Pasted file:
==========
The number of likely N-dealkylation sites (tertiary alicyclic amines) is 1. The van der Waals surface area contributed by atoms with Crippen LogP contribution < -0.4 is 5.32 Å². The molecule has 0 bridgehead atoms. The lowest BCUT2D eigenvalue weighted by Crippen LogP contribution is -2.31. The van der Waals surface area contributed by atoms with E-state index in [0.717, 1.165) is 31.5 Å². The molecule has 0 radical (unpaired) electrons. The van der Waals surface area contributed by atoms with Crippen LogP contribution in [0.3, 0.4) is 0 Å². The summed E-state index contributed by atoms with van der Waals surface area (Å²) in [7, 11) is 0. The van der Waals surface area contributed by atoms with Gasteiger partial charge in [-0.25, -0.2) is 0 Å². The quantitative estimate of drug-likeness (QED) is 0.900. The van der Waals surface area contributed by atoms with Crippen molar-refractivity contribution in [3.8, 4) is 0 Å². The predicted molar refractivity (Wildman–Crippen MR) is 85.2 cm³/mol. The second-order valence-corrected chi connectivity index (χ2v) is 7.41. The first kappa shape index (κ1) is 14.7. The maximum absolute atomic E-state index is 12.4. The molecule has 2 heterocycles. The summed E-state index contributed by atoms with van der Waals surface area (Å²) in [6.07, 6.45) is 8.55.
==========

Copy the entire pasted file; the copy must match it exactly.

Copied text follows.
The number of likely N-dealkylation sites (tertiary alicyclic amines) is 1. The van der Waals surface area contributed by atoms with Crippen LogP contribution < -0.4 is 5.32 Å². The molecule has 0 bridgehead atoms. The lowest BCUT2D eigenvalue weighted by Crippen LogP contribution is -2.31. The van der Waals surface area contributed by atoms with E-state index in [0.717, 1.165) is 31.5 Å². The molecule has 0 radical (unpaired) electrons. The van der Waals surface area contributed by atoms with Crippen LogP contribution in [0.3, 0.4) is 0 Å². The summed E-state index contributed by atoms with van der Waals surface area (Å²) in [7, 11) is 0. The van der Waals surface area contributed by atoms with Gasteiger partial charge in [-0.25, -0.2) is 0 Å². The quantitative estimate of drug-likeness (QED) is 0.900. The van der Waals surface area contributed by atoms with Crippen molar-refractivity contribution in [3.8, 4) is 0 Å². The predicted molar refractivity (Wildman–Crippen MR) is 85.2 cm³/mol. The second-order valence-corrected chi connectivity index (χ2v) is 7.41. The first kappa shape index (κ1) is 14.7. The maximum absolute atomic E-state index is 12.4. The molecule has 2 heterocycles. The summed E-state index contributed by atoms with van der Waals surface area (Å²) in [6.07, 6.45) is 8.55.